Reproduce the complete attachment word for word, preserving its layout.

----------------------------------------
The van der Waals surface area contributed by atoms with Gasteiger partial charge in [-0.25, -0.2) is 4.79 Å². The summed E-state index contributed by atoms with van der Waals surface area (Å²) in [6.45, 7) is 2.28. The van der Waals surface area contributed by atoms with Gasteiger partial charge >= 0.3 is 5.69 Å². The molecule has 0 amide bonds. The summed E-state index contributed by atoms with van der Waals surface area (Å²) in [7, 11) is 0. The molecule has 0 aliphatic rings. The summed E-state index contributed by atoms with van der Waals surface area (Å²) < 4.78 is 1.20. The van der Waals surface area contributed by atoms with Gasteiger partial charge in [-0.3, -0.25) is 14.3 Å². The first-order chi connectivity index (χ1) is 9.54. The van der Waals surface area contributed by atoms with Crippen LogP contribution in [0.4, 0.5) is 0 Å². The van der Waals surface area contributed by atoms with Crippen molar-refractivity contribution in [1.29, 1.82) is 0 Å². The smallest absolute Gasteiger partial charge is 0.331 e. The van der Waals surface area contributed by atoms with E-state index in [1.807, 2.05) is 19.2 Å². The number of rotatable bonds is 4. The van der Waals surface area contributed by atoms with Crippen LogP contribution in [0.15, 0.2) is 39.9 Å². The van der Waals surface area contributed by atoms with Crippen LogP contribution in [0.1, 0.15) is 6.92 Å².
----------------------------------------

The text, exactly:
The van der Waals surface area contributed by atoms with Gasteiger partial charge in [-0.25, -0.2) is 4.79 Å². The summed E-state index contributed by atoms with van der Waals surface area (Å²) in [6.45, 7) is 2.28. The van der Waals surface area contributed by atoms with Gasteiger partial charge >= 0.3 is 5.69 Å². The molecule has 0 amide bonds. The summed E-state index contributed by atoms with van der Waals surface area (Å²) in [7, 11) is 0. The molecule has 0 aliphatic rings. The summed E-state index contributed by atoms with van der Waals surface area (Å²) < 4.78 is 1.20. The van der Waals surface area contributed by atoms with Gasteiger partial charge in [-0.3, -0.25) is 14.3 Å². The first-order chi connectivity index (χ1) is 9.54. The van der Waals surface area contributed by atoms with Crippen LogP contribution in [0.4, 0.5) is 0 Å². The van der Waals surface area contributed by atoms with Crippen molar-refractivity contribution in [1.29, 1.82) is 0 Å². The smallest absolute Gasteiger partial charge is 0.331 e. The van der Waals surface area contributed by atoms with E-state index in [1.807, 2.05) is 19.2 Å². The number of rotatable bonds is 4. The van der Waals surface area contributed by atoms with Crippen LogP contribution in [0.15, 0.2) is 39.9 Å². The van der Waals surface area contributed by atoms with Crippen LogP contribution in [0.1, 0.15) is 6.92 Å².